Being performed in the original language, the farcical elements of Molière’s plays were probably slightly overemphasised. The productions were usually a montage of the most slapstick scenes of Molière’s repertoire. Notably, the famous scene where Scapin hides old Géronte in a bag, and gives him violent blows, while pretending to protect him from the swordsmen who are looking for him, has won over the Radleian audience several times.

 There is of course much more to Molière than farce. Molière is regarded as the inventor of la comédie de caractère, a genre meant to expose and ‘correct the mores through laughter,’ by endowing the main character with a mania, an obsession which opposes him to the other characters and makes him ridiculous. The downplaying of this more noble genre of comedy has been regretted by a reviewer of a production of L’Avare: “we think the comedies of Molière should be played strictly as comedies and not as farces” (1866).

Be that as it may, even if the versality of Molière’s oeuvre failed to be exploited, and his verse masterpieces (Tartuffe, Le Misanthrope, L’Ecole des femmes etc.) have remained absent from the Radleian stage, one may still salute the many triumphs Molière enjoyed. Les Fourberies de Scapin “never fails to meet with an appreciative welcome” acknowledged the 1889 edition of The Radleian.

Molière provided a welcome light touch in a usually heavy programme featuring a Shakespeare tragedy and Latin play (whose reviews, incidentally, were much less celebratory):

“Then followed Shakespeare, noble words recall
All the grand pathos of great Wolsey’s fall.
The curtain rose again on Molière’s play,
Our youths were charming, lively, witty, gay.” (1882)

“After the sterner comedy of Rome, and the massive poetry of Shakespeare, it is to Molière that we look for the farcical humour which may send us off to bed in the best of tempers” (1884).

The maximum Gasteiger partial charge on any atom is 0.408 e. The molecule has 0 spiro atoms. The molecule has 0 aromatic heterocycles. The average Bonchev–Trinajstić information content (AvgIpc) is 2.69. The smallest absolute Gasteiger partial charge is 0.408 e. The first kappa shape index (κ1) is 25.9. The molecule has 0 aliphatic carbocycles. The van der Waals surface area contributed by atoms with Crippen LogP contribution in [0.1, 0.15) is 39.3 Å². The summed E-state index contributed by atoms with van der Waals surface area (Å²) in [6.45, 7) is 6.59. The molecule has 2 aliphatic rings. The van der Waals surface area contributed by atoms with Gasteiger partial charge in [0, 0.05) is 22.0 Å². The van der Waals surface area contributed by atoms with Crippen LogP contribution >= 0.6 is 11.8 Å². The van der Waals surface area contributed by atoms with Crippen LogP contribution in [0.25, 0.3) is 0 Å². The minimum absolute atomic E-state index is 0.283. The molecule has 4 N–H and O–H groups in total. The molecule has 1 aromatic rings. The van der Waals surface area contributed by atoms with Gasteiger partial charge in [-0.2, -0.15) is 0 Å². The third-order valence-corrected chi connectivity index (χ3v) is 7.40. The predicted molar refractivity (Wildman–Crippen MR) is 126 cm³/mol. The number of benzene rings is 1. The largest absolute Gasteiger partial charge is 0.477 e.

At the very end of the 19th century, there were mounting complaints about the tradition to put on a play in Latin. There were calls to replace it with a work by celebrated continental playwrights “rendered into English” (1898). Molière was one of the suggested names. However, if a full Molière play was to be chosen as an alternative, English would be preferable. Opinions in favour of English translations of foreign plays were becoming more prominent amongst the Radleians:

‘Most of them, as they parade in the classrooms, are dry bones to boys. Why? Because they are not able to penetrate the social atmosphere which the unfamiliar language spreads round the mere outline of the plot […] Rendered into English, and animated on the stage, it would become more comprehensible to them why these dreary productions are called famous” (ibid).

The discontinuation of the demanding exercise of performing in French certainly led to the withdrawal of Molière on the Radleian stage. The twentieth century only records four productions of Molière’s plays. 2022 marks the return of Molière in Radley College after 30 years absence. Molière is back on the syllabus for French A level and a production of selected scenes in French from Tartuffe is in preparation.

Cédric Ploix